Published on May 9th, 2008 | by Olumide1
When You Can’t Beat Them…
I was travelling to Lagos recently in a taxi. On the way, some of my fellow passengers struck up an interesting conversation and I listened with some amusement initially. As the conversation progressed however, I found myself getting annoyed. After a stage, I had to burst in and give them my own opinion, which they labeled as being “unrealistic”. The issue set me thinking, and here it is:
One of the passengers, lets call him Sule, was a retired Civil Servant. According to him, he had been serving in the Nigerian Civil Service with complete dedication and meticulousness. He was god-fearing and diligent. However, his service dates back to the times of military rule in Nigeria. Like all the Civil Servants of his time, Sule was being paid poorly. And just like most Nigerians, he was used to it. He had learnt the art of ‘suffering and smiling’.
But one day came when he could bear it no more. The minister of the Federal Republic who was in charge of his department visited his office. That day, the minister insulted all the workers and punished them unjustly. He ended his visit by suggesting smugly that the workers were being underpaid because every one knew that corruption was the game in Nigeria. He then advised workers who had not yet tasted their share of the national cake to get ‘smart’ and play the game right by learning to steal without being caught.
Sule loved the suggestion. He arranged with other members of staff on how he could avoid going to work and yet he was still being paid. This was his own form of corruption, and considering the circumstances, he felt he was still righteous. Along with many others, he became a ‘ghost worker’. And for the next 11 years, he earned salaries without visiting the office. Better days came with democracy, but he was still being ‘smart’. I met him last month, and he was announcing in that taxi that he had just been retired (he had reached the maximum number of years in service) and he was expecting his retirement benefits. THE WORST PART WAS THAT HE COULD NOT SEE ANYTHING WRONG WITH WHAT HE DID!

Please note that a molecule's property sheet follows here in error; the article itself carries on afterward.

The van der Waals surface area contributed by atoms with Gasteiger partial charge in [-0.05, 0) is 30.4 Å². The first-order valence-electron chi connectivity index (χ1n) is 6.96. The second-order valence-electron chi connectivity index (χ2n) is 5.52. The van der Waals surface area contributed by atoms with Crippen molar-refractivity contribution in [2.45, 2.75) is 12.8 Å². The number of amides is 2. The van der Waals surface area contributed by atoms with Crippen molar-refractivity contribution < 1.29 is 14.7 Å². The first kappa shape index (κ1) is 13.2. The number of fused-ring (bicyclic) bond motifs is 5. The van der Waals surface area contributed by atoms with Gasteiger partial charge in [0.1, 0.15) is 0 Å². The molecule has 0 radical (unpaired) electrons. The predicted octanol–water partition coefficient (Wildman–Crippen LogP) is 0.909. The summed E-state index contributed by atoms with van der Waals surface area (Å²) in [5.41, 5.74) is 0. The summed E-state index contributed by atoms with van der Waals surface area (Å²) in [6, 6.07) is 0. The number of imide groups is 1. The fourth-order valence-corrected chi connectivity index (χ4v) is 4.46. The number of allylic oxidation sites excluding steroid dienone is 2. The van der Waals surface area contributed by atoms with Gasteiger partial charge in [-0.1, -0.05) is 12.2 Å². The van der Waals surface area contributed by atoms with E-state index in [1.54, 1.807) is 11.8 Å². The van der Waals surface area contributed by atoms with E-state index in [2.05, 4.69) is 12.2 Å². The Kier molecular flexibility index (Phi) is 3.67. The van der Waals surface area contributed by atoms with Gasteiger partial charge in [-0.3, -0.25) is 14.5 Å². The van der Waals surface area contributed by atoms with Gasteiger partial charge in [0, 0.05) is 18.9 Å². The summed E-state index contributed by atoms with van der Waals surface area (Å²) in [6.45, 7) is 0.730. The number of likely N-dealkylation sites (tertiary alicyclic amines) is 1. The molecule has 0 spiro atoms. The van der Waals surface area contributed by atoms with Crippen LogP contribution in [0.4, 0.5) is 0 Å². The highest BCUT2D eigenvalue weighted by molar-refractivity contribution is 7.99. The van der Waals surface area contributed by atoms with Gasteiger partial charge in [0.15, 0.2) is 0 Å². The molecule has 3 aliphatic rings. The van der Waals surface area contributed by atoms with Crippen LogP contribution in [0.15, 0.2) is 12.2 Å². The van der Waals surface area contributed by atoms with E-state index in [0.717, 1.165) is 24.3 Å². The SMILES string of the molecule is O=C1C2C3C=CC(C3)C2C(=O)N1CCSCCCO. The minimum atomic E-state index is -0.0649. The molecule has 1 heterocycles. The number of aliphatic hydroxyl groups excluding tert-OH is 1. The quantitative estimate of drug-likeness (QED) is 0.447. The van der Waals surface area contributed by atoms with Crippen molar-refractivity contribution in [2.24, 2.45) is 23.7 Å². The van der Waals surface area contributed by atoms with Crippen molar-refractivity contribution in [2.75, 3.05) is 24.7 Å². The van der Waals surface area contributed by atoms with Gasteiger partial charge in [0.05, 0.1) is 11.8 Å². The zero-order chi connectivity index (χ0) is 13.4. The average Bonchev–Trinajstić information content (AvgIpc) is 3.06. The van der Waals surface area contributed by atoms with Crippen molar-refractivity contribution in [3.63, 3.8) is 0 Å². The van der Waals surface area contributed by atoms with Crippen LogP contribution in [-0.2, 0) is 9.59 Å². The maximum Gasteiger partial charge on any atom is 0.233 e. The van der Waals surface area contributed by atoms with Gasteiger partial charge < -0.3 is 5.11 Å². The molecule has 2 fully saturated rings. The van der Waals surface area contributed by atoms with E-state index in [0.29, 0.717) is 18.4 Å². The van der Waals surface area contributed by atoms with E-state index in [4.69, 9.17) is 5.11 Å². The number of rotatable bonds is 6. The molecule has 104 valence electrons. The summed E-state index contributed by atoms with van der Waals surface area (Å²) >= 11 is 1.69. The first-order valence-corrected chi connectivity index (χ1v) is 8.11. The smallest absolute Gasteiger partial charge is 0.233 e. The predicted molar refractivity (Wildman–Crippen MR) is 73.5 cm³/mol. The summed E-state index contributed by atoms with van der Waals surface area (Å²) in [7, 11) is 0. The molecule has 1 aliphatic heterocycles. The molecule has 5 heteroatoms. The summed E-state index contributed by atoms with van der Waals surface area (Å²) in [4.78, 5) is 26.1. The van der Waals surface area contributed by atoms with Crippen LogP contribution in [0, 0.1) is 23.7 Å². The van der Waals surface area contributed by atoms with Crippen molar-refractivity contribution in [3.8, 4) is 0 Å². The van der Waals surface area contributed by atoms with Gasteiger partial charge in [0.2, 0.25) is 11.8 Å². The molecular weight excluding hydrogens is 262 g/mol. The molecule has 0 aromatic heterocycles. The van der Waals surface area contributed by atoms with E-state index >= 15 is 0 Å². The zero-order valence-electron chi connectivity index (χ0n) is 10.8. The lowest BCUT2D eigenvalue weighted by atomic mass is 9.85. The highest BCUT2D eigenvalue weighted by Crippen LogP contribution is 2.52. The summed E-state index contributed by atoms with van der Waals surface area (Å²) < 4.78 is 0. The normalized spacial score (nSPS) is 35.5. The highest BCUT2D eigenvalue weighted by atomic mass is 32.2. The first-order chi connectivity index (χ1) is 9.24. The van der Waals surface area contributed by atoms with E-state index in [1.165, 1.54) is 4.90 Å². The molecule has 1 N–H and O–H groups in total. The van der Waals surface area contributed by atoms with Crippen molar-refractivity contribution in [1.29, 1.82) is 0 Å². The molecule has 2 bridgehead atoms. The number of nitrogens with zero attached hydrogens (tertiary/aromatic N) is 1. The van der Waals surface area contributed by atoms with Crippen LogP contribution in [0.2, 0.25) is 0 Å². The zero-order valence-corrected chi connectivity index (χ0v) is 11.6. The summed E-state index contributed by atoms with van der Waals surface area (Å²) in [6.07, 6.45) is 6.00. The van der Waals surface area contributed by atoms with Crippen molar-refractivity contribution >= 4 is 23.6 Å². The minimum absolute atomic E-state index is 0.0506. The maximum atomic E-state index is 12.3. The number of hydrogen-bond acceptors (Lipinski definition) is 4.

He’s excuse was perfectly valid (everyone was doing it). His timing was acceptable (he was being poorly paid). His motives were probably even laudable (he had to feed his family). And compared to that minister (and even to the Head of State), he was a saint!
But was he right? No.
Nigeria has been suffering from the scourge of ‘everybody is doing it’. We need those who can stand out and be different. Those who can realize that little drops of water form a mighty ocean and that small contribution to the corruption drive will destroy our future. Nigeria’s problem (and solution) is not in Aso Rock. It lies with the average Nigerian. It lies with you and me.
But I’m just a person! How can I affect Nigeria positively? First, your positive drops of water will one day amount to a mighty ocean. Secondly, we have a very great power we may not know about. It’s simple: If a room is dark and you need to fight the darkness, you can turn on a candle. If it is a very large room, one candle may not make a world of difference. What if you had 2, or 3, or more?
Did you get the point? When you can’t beat the popular crowd, look for some people and teach them your beliefs. Shine your light towards them. Be an example. The people you affect will affect other people. It might not be a very quick process, but one day, you would have succeeded in lighting up the entire darkness around.
BE FRUITFUL AND MULTIPLY!